STEP FIVE: (only if the top & bottom of your mat are a different size from the sides) Back at the computer, select the inside rectangle, and make an internal offset the size of your side measurement from STEP THREE (See STEP THREE for offset instructions). This will give you a third rectangle inside the other two.
STEP SIX: Without moving anything, select the middle rectangle (#2) and make an internal offset the size of your top & bottom measurement. This will give you a fourth rectangle.
STEP SEVEN: Rectangle #3 has the side measurements we want for the mat, and rectangle #4 has the top & bottom measurements we want, so drag the sides of rectangle #4 until it's as wide as rectangle #3. To help keep things clear, I changed the #4 line color to black.
So now rectangle #4 is the shape of my mat—wider at the top & bottom than the sides—and we don't need #3 anymore. Delete rectangle #3.
If you have more than one mat: measure the second mat as you did the first one but from the inside edge of the first mat to the inside edge of the second mat. Then select the smallest rectangle and make an internal offset that size.
If the second mat measurements are different top & bottom than they are on the sides (as measured from the first mat) repeat STEPS FIVE to SEVEN to create the internal offset. If the second mat is the same size on all sides (as measured from the first mat), go to STEP FOUR, instead. Repeat for the third, fourth, or however many mats you have.
Coloring...Now to color the rectangles to match the frame, mat(s) & background.
STEP EIGHT: Select the smallest rectangle and change the fill color to match your background. To do that, click on the 'Open the Fill Color Window' icon in the upper toolbar on the right side, then select the color you want. If the color you want isn't in the palette, don't be afraid to go off menu. Just click on 'Advanced Options' and move the little circle around to get the best color match. Leave the line color as-is for now. We'll get 'em all later.
STEP NINE: Select the next largest rectangle and change the fill color to match your mat. (If you have more than one mat, match the innermost mat color, then go to the next largest rectangle and change the fill color to match the second mat, and so on until all the mats are colored.)
If your background rectangle (or any of your mats, if you have more than one mat) disappears, bring it/them back by selecting the rectangle you just colored and clicking on the 'Send to Back' icon in the bottom toolbar.
STEP TEN: Now the frame. Select the largest rectangle and change the fill color to match your frame. As before, if any of the other rectangles disappear, select the largest rectangle, send it to the back as in STEP ELEVEN, and they'll reappear. So now the frame, mat, and background are all colored. Here's what mine looked like:
STEP ELEVEN: It looks kinda weird with red & black lines, so to make the mockup closer to real life, change the line color to transparent or add a bit of dimension by choosing a related color. To change line color, select all three rectangles at once, and click on the 'Open the Line Color Window' in the upper toolbar on the right. Then click on the color you want.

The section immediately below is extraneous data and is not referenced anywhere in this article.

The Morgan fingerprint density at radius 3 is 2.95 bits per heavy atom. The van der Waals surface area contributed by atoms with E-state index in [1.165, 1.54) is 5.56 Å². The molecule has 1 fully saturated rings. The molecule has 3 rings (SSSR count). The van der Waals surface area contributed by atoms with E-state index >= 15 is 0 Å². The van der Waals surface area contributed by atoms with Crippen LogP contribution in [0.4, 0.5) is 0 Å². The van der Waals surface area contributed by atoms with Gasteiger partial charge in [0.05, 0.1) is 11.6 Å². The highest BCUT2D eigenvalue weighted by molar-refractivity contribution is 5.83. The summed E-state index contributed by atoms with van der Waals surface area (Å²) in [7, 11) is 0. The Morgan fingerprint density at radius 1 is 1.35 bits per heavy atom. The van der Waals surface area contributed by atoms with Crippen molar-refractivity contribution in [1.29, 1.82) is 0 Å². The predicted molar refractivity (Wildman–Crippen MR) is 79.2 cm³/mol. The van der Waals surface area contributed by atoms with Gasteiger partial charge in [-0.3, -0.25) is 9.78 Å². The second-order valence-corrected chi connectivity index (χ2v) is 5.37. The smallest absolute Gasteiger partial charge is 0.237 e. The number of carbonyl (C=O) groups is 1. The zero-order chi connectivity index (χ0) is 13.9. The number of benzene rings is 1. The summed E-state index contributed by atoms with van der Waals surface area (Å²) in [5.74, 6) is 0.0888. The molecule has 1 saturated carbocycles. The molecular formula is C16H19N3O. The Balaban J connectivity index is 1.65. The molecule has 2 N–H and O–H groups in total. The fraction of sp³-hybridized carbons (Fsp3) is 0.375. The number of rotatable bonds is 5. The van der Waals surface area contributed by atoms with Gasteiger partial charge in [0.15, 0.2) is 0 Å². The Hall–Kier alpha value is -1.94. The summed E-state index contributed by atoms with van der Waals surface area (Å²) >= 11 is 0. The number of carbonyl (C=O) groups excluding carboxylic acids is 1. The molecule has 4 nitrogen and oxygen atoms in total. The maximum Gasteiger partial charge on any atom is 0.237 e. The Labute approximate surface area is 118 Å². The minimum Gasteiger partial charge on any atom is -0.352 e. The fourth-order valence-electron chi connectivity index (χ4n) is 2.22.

(For no line color choose the crosshatch button). Mine looked like this with no line color (left) and brown line color (right).
STEP TWELVE: To experiment with different mat and frame colors, just select the appropriate rectangle and change the color as in STEP EIGHT. When you have everything the color you want, make the mockup easier to work with by grouping the rectangles together (with the rectangles selected, right-click then select 'Group' from the menu).
Designing...You can design right in the mockup if you like, or if your design is in another file, merge it or copy & paste the design into the mockup file to see what the design and frame look like together. Drag the design onto the mockup and resize as needed until you like what you see.
As I said at the beginning, if you're cutting material or a stencil to make the design, you don't have to do any measuring to figure out what size to cut it. Because the frame mockup is life-size, once you've sized the design to fit the mockup, the design will automatically be the right size for cutting. Simply drag it onto the cutting mat and cut.
And if you're making a gallery wall, make a mockup of all the sizes you'll use, duplicate them as needed, and play with placement to get an arrangement you like.
And there ya have it. Happy mockup making!
Thanks for coming along on this tutorial journey with me today. I hope you'll drop in and visit me at the Whatcha Workin' On? blog where I dive into creative projects and tell you all about them so you can, too. You can also find my projects, hints, & sources on Facebook and 'everything Silhouette I don't want to forget' on Pinterest. See you there! Cheers! ***INSERT IMAGE: 22Me.png --Eff